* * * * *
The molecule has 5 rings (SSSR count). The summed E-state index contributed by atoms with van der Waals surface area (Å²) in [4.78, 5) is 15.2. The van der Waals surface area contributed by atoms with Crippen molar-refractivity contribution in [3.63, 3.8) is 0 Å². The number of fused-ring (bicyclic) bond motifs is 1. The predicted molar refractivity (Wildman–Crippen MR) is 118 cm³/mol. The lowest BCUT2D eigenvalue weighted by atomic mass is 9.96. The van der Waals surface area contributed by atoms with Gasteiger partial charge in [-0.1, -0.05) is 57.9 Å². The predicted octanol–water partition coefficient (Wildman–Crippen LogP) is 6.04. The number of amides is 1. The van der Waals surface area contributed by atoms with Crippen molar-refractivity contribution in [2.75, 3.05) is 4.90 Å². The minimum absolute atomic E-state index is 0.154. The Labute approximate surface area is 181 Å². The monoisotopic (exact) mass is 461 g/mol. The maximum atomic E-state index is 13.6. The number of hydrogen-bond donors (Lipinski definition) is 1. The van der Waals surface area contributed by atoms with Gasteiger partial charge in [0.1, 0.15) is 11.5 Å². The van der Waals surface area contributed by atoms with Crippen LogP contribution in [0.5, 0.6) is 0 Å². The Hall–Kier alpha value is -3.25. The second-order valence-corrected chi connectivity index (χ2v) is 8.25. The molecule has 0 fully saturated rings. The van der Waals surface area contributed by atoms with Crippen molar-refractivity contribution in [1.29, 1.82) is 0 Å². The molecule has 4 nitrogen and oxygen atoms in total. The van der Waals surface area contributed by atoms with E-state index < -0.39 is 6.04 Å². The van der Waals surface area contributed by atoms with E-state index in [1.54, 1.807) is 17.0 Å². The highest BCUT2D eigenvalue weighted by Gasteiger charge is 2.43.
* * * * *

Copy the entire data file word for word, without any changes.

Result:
The molecule has 5 rings (SSSR count). The summed E-state index contributed by atoms with van der Waals surface area (Å²) in [4.78, 5) is 15.2. The van der Waals surface area contributed by atoms with Crippen molar-refractivity contribution in [3.63, 3.8) is 0 Å². The number of fused-ring (bicyclic) bond motifs is 1. The predicted molar refractivity (Wildman–Crippen MR) is 118 cm³/mol. The lowest BCUT2D eigenvalue weighted by atomic mass is 9.96. The van der Waals surface area contributed by atoms with Gasteiger partial charge in [-0.1, -0.05) is 57.9 Å². The predicted octanol–water partition coefficient (Wildman–Crippen LogP) is 6.04. The number of amides is 1. The van der Waals surface area contributed by atoms with Crippen molar-refractivity contribution in [2.75, 3.05) is 4.90 Å². The minimum absolute atomic E-state index is 0.154. The Labute approximate surface area is 181 Å². The monoisotopic (exact) mass is 461 g/mol. The maximum atomic E-state index is 13.6. The number of hydrogen-bond donors (Lipinski definition) is 1. The van der Waals surface area contributed by atoms with Gasteiger partial charge in [0.1, 0.15) is 11.5 Å². The van der Waals surface area contributed by atoms with Crippen LogP contribution in [0.5, 0.6) is 0 Å². The Hall–Kier alpha value is -3.25. The second-order valence-corrected chi connectivity index (χ2v) is 8.25. The molecule has 0 fully saturated rings. The van der Waals surface area contributed by atoms with Crippen molar-refractivity contribution in [1.29, 1.82) is 0 Å². The molecule has 4 nitrogen and oxygen atoms in total. The van der Waals surface area contributed by atoms with E-state index < -0.39 is 6.04 Å². The van der Waals surface area contributed by atoms with E-state index in [1.54, 1.807) is 17.0 Å². The highest BCUT2D eigenvalue weighted by Gasteiger charge is 2.43.